Carbon Removal Offsets Explained: All You Need to Know

Carbon Removal Offsets Explained: All You Need to Know

By
Grace Smoot

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One way to reduce human-derived atmospheric carbon dioxide (CO2) emissions is via carbon removal, or the technological or natural elimination of carbon. Partnered with carbon offsets, carbon removal could have a greater impact. So, we had to ask: What are carbon removal offsets really, and could they help us mitigate climate change?

Carbon removal offsets are a specific type of carbon offsets that eliminate atmospheric carbon via technological or natural processes. Removal projects involving direct air capture, carbon mineralization, reforestation, afforestation, blue carbon, and agriculture pull carbon directly out of the air.

Keep reading to find out all about what carbon removal offsets are, how they work, how effective and efficient they are, what their pros and cons are, and what the best ones are. At the end of the article, we’ll also share with you how carbon removal offsets can help mitigate climate change and what better alternatives to them are. 

The Big Picture of Carbon Removal Offsets

Carbon offsets are reductions in carbon emissions that are used to compensate for carbon emissions occurring elsewhere. They are measured in tons of carbon dioxide (CO2) equivalents and are bought and sold through international brokers, online retailers, and trading platforms on what is known as the global carbon offset market. 

“Carbon Offset: a way for a company or person to reduce the level of carbon dioxide for which they are responsible by paying money to a company that works to reduce the total amount produced in the world, for example by reforestation”

Oxford Dictionary

Carbon removal is the process of eliminating carbon from the atmosphere. It is one way to mitigate the adverse effects of CO2 emissions that occur once they enter our atmosphere.

“Carbon Removal: the process of removing CO2 from the atmosphere”

The Intergovernmental Panel on Climate Change

Carbon removal solutions include both technological and natural ones, with trees and direct air capture being two of the most common strategies utilized.

What are carbon removal offsetsCarbon removal offsets are a specific type of carbon offset that focuses on eliminating carbon from the atmosphere via technological or natural processes.
How do carbon removal offsets workCarbon removal projects reduce CO2 emissions by supporting projects that pull CO2 emissions out of the air.
How effective and efficient are carbon removal offsetsEffectiveness: carbon removal offsets can permanently remove carbon from the atmosphere, remove those emissions quickly, and reinforce our carbon sinks, depending on the type of removal. However, they can negatively alter ecosystems, can be difficult to monitor and verify, and do not reduce your own carbon emissions, which can lead to greenwashing.

Efficiency: Carbon removal offsets can continue to remove carbon emissions after their project lifespan and have low rates of carbon re-emission, depending on the type of removal. However, they may also lack permanence, may not yet be scaled to compensate for our global emissions, and have varying costs.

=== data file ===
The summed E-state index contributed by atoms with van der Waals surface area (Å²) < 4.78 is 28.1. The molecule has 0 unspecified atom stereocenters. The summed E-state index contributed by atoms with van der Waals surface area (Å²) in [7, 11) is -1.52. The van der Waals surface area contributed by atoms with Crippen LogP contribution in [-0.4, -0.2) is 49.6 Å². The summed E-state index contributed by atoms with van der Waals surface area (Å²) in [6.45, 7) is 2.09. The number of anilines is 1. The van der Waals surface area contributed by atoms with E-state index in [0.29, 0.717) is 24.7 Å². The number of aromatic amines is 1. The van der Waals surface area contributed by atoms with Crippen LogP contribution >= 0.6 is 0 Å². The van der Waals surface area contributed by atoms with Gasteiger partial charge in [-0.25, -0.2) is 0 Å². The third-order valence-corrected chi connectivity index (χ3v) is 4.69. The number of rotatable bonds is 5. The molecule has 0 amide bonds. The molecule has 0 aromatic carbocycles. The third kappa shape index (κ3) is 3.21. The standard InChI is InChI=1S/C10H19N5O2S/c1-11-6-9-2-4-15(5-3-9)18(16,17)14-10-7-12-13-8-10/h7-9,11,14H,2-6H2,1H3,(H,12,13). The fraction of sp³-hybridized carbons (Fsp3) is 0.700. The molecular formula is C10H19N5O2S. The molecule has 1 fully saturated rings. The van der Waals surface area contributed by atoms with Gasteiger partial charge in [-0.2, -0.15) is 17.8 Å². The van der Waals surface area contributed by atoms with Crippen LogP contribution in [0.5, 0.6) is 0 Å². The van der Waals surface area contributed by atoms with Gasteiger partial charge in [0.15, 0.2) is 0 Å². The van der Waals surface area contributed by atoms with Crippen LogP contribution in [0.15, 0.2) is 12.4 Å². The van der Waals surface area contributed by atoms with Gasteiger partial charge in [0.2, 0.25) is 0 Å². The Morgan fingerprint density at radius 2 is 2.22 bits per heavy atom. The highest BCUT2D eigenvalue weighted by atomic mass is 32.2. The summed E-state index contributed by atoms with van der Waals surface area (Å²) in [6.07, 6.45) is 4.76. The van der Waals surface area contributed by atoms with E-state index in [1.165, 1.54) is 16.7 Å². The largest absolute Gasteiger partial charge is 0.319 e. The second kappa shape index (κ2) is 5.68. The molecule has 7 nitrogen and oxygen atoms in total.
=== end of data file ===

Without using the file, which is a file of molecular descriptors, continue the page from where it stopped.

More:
What are the 6 pros of carbon removal offsets1. Carbon removal offsets can be permanent
2. Carbon removal offsets can reduce CO2 and CH4 emissions quickly
3. Carbon removal offsets can be cost-effective
4. Carbon removal offsets can reinforce our carbon sinks
5. Carbon removal offsets can have low rates of carbon re-emission
6. Carbon removal offsets allow us to reduce carbon emissions in ways we wouldn’t be able to accomplish individually
What are the 6 cons of carbon removal offsets1. Carbon removal offsets can lack permanence
2. Carbon removal offsets can be relatively expensive 
3. Carbon removal offsets may not yet be scaled to compensate for our global emissions
4. Carbon removal offsets can negatively alter ecosystems
5. Carbon removal offsets can be difficult to standardize, verify, and monitor
6. Carbon removal offsets do not reduce your own carbon emissions
What are the best carbon removal offsetsThe best agricultural carbon offsets are offered by Climeworks, Neustark, The Arbor Day Foundation, Sea Trees, and Native Energy, which involve direct carbon capture, carbon mineralization, reforestation, afforestation, blue carbon, and agriculture.
How can carbon removal offsets help mitigate climate changeCarbon removal can help mitigate climate change as it eliminates atmospheric carbon, which when emitted, can remain in our atmosphere for a long period of time. 

What Are Carbon Removal Offsets

Carbon removal is the process of eliminating carbon from the atmosphere. It is also referred to as negative emissions or carbon drawdown.

“Carbon Removal: the process of removing CO2 from the atmosphere”

The Intergovernmental Panel on Climate Change

Some of the most common carbon removal offset projects include:

How Do Carbon Removal Offsets Work

Carbon removal projects reduce CO2 emissions by supporting projects that capture and remove CO2 that has already been emitted into our atmosphere. 

Carbon removal can be split into 2 categories, technological and natural carbon removal

  • Natural carbon removal: Also known as carbon sequestration. Carbon is stored naturally in vegetation (forests), soils, and oceans, also referred to as our carbon sinks. 
Related: Are you interested in learning more about the big picture of carbon removal offsets? Check it out in this article here: “What Are Carbon Removal Offsets and How Do They Work? The Big Picture”

How Effective and Efficient Are Carbon Removal Offsets